The Swiss authorities have launched an inquiry into allegations of bribery against SBM Offshore, the Dutch maritime company with a regional office in Monaco.
On Monday, November 30, the company said that three of its subsidiaries had received notification of the probe. The alleged offences were committed between 2005 and 2012.
For its part SBM Offshore said it has already been investigated by other jurisdictions and has paid large fines to the US, Brazil and the Netherlands amounting to several hundred million of dollars.
According to the Wall Street Journal, reporting the Swiss investigation, “The Swiss probe underscores the risks posed to companies by the proliferation of anti-bribery laws such as the U.S. Foreign Corrupt Practices Act. Even highly coordinated settlements resolving allegations of wrongdoing in multiple countries don’t prevent law enforcement agencies in other countries from opening their own subsequent investigations—sometimes years later.”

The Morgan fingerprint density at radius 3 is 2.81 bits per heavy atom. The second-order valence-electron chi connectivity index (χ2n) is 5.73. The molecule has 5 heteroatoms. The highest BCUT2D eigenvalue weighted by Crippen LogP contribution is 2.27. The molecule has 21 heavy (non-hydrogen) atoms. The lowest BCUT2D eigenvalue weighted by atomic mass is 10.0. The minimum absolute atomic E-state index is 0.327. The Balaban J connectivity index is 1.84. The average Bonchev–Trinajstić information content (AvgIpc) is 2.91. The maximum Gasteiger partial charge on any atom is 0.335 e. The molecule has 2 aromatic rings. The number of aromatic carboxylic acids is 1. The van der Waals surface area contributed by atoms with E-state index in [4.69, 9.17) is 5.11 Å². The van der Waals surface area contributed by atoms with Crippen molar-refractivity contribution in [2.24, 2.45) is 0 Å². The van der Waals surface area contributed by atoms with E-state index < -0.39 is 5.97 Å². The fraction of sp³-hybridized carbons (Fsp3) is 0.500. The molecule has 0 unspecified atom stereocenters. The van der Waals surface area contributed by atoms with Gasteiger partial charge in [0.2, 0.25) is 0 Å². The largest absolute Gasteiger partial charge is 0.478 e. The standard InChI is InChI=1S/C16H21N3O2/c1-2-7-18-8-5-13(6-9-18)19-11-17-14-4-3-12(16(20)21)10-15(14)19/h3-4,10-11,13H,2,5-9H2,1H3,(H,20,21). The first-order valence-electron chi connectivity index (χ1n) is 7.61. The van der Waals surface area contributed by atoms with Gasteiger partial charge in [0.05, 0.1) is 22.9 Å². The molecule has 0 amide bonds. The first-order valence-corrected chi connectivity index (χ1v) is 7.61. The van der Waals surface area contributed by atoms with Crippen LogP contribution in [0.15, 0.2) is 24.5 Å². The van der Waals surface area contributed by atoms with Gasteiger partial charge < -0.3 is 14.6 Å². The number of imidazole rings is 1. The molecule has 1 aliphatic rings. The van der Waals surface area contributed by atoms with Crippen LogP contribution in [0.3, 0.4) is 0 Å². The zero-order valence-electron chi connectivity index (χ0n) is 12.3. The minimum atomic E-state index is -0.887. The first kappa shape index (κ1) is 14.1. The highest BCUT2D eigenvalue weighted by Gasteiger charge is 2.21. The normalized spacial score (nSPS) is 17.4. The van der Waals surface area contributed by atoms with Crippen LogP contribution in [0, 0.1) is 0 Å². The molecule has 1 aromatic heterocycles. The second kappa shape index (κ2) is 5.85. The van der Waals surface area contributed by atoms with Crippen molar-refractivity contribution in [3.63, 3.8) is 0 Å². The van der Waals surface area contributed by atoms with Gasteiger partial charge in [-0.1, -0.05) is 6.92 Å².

Meanwhile Jonathan Taylor, the British lawyer who blew the whistle on SBM’s illegal practices while he was employed by the firm, is still stuck in Croatia after more than four months facing extradition to Monaco on an Interpol warrant issued by the Principality.
The Croatian authorities have been dragging their feet, and it is only this week that Croatian TV news station RTL has been able to report that a letter “is being prepared” to be sent to Monaco requiring notification or a guarantee of respect for the rights set out in Article 19 of the Charter of Fundamental Rights of the European Union, if extradition is allowed. Upon receipt of the response, it will be forwarded to the Dubrovnik County Court for further action in this case.
Article 19 refers to the protection of whistleblowers. It remains to be seen how Monaco will respond.
PHOTO: Jonathan Taylor